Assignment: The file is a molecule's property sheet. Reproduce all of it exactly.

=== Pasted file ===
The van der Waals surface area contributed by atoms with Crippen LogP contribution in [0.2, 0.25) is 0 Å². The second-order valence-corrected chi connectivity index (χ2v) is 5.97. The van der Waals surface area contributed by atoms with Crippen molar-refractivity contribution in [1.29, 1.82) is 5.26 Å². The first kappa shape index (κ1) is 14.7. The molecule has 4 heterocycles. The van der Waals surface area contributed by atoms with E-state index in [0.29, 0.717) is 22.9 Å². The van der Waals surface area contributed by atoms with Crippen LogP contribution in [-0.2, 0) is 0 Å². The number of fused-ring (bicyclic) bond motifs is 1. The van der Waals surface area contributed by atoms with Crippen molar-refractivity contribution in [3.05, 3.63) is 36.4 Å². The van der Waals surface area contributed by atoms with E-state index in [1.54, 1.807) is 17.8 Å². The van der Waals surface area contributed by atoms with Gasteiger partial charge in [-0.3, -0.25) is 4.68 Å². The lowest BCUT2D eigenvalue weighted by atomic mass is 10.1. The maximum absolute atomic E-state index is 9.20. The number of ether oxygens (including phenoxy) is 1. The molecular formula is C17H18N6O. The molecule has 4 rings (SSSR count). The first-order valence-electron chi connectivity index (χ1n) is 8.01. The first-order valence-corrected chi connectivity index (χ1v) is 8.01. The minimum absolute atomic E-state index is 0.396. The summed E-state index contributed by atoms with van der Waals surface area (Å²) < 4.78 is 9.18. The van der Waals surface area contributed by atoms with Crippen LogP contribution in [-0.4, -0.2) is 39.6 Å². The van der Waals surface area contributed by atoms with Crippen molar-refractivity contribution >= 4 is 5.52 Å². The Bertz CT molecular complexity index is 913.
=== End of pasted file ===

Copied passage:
The van der Waals surface area contributed by atoms with Crippen LogP contribution in [0.2, 0.25) is 0 Å². The second-order valence-corrected chi connectivity index (χ2v) is 5.97. The van der Waals surface area contributed by atoms with Crippen molar-refractivity contribution in [1.29, 1.82) is 5.26 Å². The first kappa shape index (κ1) is 14.7. The molecule has 4 heterocycles. The van der Waals surface area contributed by atoms with E-state index in [0.29, 0.717) is 22.9 Å². The van der Waals surface area contributed by atoms with Crippen LogP contribution in [-0.2, 0) is 0 Å². The number of fused-ring (bicyclic) bond motifs is 1. The van der Waals surface area contributed by atoms with Crippen molar-refractivity contribution in [3.05, 3.63) is 36.4 Å². The van der Waals surface area contributed by atoms with E-state index in [1.54, 1.807) is 17.8 Å². The van der Waals surface area contributed by atoms with Gasteiger partial charge in [-0.3, -0.25) is 4.68 Å². The lowest BCUT2D eigenvalue weighted by atomic mass is 10.1. The maximum absolute atomic E-state index is 9.20. The number of ether oxygens (including phenoxy) is 1. The molecular formula is C17H18N6O. The molecule has 4 rings (SSSR count). The first-order valence-electron chi connectivity index (χ1n) is 8.01. The first-order valence-corrected chi connectivity index (χ1v) is 8.01. The minimum absolute atomic E-state index is 0.396. The summed E-state index contributed by atoms with van der Waals surface area (Å²) < 4.78 is 9.18. The van der Waals surface area contributed by atoms with Crippen LogP contribution in [-0.4, -0.2) is 39.6 Å². The van der Waals surface area contributed by atoms with Crippen molar-refractivity contribution >= 4 is 5.52 Å². The Bertz CT molecular complexity index is 913.